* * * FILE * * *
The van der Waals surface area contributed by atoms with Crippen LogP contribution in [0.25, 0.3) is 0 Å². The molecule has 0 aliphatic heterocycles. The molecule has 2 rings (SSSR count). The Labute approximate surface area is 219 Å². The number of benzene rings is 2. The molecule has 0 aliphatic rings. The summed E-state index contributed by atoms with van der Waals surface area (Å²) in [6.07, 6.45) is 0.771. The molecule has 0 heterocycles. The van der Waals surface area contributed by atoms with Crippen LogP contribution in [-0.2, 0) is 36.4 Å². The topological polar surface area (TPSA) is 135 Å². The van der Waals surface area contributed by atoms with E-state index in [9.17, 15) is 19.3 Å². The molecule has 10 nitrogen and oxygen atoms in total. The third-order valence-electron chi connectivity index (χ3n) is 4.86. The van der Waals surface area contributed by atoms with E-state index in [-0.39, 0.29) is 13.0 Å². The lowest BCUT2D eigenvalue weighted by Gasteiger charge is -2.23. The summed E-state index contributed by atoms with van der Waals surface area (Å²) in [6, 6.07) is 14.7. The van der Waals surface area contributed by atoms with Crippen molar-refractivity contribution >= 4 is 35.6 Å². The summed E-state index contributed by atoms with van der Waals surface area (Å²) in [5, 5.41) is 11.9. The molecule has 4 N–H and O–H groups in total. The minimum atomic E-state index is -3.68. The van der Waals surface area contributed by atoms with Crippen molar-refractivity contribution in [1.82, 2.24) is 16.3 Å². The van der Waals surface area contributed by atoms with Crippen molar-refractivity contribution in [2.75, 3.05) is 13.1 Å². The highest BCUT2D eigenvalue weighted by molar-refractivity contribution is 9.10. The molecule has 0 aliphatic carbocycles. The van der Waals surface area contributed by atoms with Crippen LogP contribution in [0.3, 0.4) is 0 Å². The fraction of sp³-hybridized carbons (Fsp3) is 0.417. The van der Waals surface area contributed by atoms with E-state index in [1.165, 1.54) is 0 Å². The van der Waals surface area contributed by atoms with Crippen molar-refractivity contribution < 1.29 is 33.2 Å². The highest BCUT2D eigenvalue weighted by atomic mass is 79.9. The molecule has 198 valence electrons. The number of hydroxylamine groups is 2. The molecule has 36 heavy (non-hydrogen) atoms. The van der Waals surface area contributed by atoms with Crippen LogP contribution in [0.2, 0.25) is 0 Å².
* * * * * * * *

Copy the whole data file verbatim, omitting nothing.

The van der Waals surface area contributed by atoms with Crippen LogP contribution in [0.25, 0.3) is 0 Å². The molecule has 0 aliphatic heterocycles. The molecule has 2 rings (SSSR count). The Labute approximate surface area is 219 Å². The number of benzene rings is 2. The molecule has 0 aliphatic rings. The summed E-state index contributed by atoms with van der Waals surface area (Å²) in [6.07, 6.45) is 0.771. The molecule has 0 heterocycles. The van der Waals surface area contributed by atoms with Crippen LogP contribution in [-0.2, 0) is 36.4 Å². The topological polar surface area (TPSA) is 135 Å². The van der Waals surface area contributed by atoms with E-state index in [9.17, 15) is 19.3 Å². The molecule has 10 nitrogen and oxygen atoms in total. The third-order valence-electron chi connectivity index (χ3n) is 4.86. The van der Waals surface area contributed by atoms with E-state index in [-0.39, 0.29) is 13.0 Å². The lowest BCUT2D eigenvalue weighted by Gasteiger charge is -2.23. The summed E-state index contributed by atoms with van der Waals surface area (Å²) in [6, 6.07) is 14.7. The van der Waals surface area contributed by atoms with Crippen molar-refractivity contribution >= 4 is 35.6 Å². The summed E-state index contributed by atoms with van der Waals surface area (Å²) in [5, 5.41) is 11.9. The molecule has 4 N–H and O–H groups in total. The minimum atomic E-state index is -3.68. The van der Waals surface area contributed by atoms with Crippen molar-refractivity contribution in [1.82, 2.24) is 16.3 Å². The van der Waals surface area contributed by atoms with Crippen molar-refractivity contribution in [2.75, 3.05) is 13.1 Å². The highest BCUT2D eigenvalue weighted by molar-refractivity contribution is 9.10. The molecule has 0 aliphatic carbocycles. The van der Waals surface area contributed by atoms with Crippen LogP contribution in [0.3, 0.4) is 0 Å². The fraction of sp³-hybridized carbons (Fsp3) is 0.417. The van der Waals surface area contributed by atoms with E-state index in [1.165, 1.54) is 0 Å². The van der Waals surface area contributed by atoms with Crippen molar-refractivity contribution < 1.29 is 33.2 Å². The highest BCUT2D eigenvalue weighted by atomic mass is 79.9. The molecule has 198 valence electrons. The number of hydroxylamine groups is 2. The molecule has 36 heavy (non-hydrogen) atoms. The van der Waals surface area contributed by atoms with Crippen LogP contribution in [0.2, 0.25) is 0 Å².